5. The UK version of Mouse Trap comes with a toilet.

Not many board games invite players to flush a toilet to advance, but the UK version of Mouse Trap is an exception. Among the playing pieces (baskets, a bathtub, fulcrums) is a plastic toilet that can be utilized to keep the momentum of the game rolling.

6. You might be able to use Mouse Trap to catch an actual mouse.

But only a very, very patient one. YouTuber Shawn Woods posted a video of his Mouse Trap display that works just like the classic version of the game, except it adds a conventional snap trap at the beginning and end of the course. When the design finishes its machinations, a trap door closes on the wayward rodent. Woods used his own mouse as the test subject, but not to worry—it’s humane and harmless.

5 Wild Facts About Mall Madness

Jason Tester Guerrilla Futures, Flickr // CC BY-ND 2.0
Jason Tester Guerrilla Futures, Flickr // CC BY-ND 2.0

The mall, home of fashion brands, bookstores, and anchor locations like Sears, was a must-visit location for Americans in the 1980s and 1990s—and especially for teenagers. Teens also played Mall Madness, a board game from Milton Bradley introduced in 1988 that tried to capture the excitement of soft pretzels and high-interest credit card shopping in one convenient tabletop game. Navigating a two-story shopping mall, the player who successfully spends all of their disposable income to acquire six items from the shopping list and return to the parking lot wins.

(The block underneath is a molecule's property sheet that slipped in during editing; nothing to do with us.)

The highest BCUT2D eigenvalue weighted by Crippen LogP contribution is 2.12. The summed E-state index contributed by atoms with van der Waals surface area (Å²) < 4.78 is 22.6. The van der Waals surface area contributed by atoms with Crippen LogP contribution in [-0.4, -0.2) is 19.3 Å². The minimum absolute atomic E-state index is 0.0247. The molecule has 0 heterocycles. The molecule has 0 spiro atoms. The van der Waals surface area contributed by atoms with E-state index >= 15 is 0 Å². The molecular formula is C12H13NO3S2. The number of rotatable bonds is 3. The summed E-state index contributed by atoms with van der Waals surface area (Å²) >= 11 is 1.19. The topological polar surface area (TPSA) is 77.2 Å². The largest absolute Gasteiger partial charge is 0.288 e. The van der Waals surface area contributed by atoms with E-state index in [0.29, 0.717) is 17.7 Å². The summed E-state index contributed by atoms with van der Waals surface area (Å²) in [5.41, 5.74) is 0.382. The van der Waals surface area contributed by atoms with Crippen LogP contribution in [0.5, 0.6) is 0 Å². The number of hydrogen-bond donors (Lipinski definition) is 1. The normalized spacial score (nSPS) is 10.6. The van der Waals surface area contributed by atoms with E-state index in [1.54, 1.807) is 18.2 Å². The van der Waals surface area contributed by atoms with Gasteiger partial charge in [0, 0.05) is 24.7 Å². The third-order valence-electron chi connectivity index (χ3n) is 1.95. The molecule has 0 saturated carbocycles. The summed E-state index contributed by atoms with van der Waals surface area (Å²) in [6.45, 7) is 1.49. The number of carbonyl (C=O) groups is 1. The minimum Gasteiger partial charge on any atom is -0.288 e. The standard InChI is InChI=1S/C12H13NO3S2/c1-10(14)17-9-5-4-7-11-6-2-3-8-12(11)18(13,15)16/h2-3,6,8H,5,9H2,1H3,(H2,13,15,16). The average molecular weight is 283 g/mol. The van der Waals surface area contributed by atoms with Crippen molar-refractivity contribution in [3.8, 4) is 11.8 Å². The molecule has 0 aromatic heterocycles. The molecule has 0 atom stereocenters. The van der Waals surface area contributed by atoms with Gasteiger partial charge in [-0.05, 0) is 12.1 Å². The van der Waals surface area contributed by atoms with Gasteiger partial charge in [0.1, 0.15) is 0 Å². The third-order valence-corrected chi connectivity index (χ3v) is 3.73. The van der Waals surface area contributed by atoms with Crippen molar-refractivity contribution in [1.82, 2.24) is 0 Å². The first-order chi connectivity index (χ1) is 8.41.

If you’re nostalgic for this simulated spending spree, you're in luck: Hasbro will be bringing Mall Madness back in fall 2020. Until then, check out some facts about the game’s origins.

1. Mall Madness was the subject of a little controversy.

In the 1980s and early 1990s, Milton Bradley put a focus on the tween demographic. Their Dream Phone tasked young players with finding the boy of their dreams; Mall Madness, which began as an analog game but quickly added an electronic voice component, served to portray tweens as frenzied shoppers. As a result, the game drew some criticism upon release for its objective—to spend as much money as possible—and for ostensibly portraying the tweens playing as “bargain-crazy, credit-happy fashion plates,” according to Adweek. Milton Bradley public relations manager Mark Morris argued that the game taught players “how to judiciously spend their money.”

2. The original Mall Madness may not be the same one you remember.

The electronic version of Mall Madness remains the most well-known version of the game, but Milton Bradley introduced a miniature version in 1988 that was portable and took the form of an audio cassette. With the game board folded in the case, it looks like a music tape. Opened, the tri-fold board resembles the original without the three-dimensional plastic mall pieces. It was one of six games the company promoted in the cassette packaging that year.

3. Mall Madness was not the only shopping game on the market.